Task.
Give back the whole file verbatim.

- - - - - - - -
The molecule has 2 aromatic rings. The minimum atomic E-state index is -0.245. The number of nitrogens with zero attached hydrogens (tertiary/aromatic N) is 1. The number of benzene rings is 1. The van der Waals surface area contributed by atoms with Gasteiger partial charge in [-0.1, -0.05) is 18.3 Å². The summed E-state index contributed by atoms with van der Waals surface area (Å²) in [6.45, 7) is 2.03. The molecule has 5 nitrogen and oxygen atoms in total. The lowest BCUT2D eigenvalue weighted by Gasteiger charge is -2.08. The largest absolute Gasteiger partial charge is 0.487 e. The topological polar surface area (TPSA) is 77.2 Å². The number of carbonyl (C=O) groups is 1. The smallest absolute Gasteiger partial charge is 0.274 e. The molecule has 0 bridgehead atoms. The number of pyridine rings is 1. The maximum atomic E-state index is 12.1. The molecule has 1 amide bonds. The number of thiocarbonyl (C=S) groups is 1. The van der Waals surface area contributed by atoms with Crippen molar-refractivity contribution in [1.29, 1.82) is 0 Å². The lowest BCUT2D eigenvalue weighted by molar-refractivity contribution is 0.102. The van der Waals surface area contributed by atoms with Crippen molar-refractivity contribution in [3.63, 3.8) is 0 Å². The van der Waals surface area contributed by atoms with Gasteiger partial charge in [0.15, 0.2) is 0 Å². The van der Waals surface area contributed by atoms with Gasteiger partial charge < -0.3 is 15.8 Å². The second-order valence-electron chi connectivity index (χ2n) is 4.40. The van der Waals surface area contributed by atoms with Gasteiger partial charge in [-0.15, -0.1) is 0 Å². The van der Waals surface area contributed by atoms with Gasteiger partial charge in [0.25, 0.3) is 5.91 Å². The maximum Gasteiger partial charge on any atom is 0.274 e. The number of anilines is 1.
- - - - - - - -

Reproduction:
The molecule has 2 aromatic rings. The minimum atomic E-state index is -0.245. The number of nitrogens with zero attached hydrogens (tertiary/aromatic N) is 1. The number of benzene rings is 1. The van der Waals surface area contributed by atoms with Gasteiger partial charge in [-0.1, -0.05) is 18.3 Å². The summed E-state index contributed by atoms with van der Waals surface area (Å²) in [6.45, 7) is 2.03. The molecule has 5 nitrogen and oxygen atoms in total. The lowest BCUT2D eigenvalue weighted by Gasteiger charge is -2.08. The largest absolute Gasteiger partial charge is 0.487 e. The topological polar surface area (TPSA) is 77.2 Å². The number of carbonyl (C=O) groups is 1. The smallest absolute Gasteiger partial charge is 0.274 e. The molecule has 0 bridgehead atoms. The number of pyridine rings is 1. The maximum atomic E-state index is 12.1. The molecule has 1 amide bonds. The number of thiocarbonyl (C=S) groups is 1. The van der Waals surface area contributed by atoms with Crippen molar-refractivity contribution in [1.29, 1.82) is 0 Å². The lowest BCUT2D eigenvalue weighted by molar-refractivity contribution is 0.102. The van der Waals surface area contributed by atoms with Crippen molar-refractivity contribution in [3.63, 3.8) is 0 Å². The van der Waals surface area contributed by atoms with Gasteiger partial charge in [0.15, 0.2) is 0 Å². The van der Waals surface area contributed by atoms with Gasteiger partial charge < -0.3 is 15.8 Å². The second-order valence-electron chi connectivity index (χ2n) is 4.40. The van der Waals surface area contributed by atoms with Gasteiger partial charge in [-0.15, -0.1) is 0 Å². The van der Waals surface area contributed by atoms with Gasteiger partial charge in [0.25, 0.3) is 5.91 Å². The maximum Gasteiger partial charge on any atom is 0.274 e. The number of anilines is 1.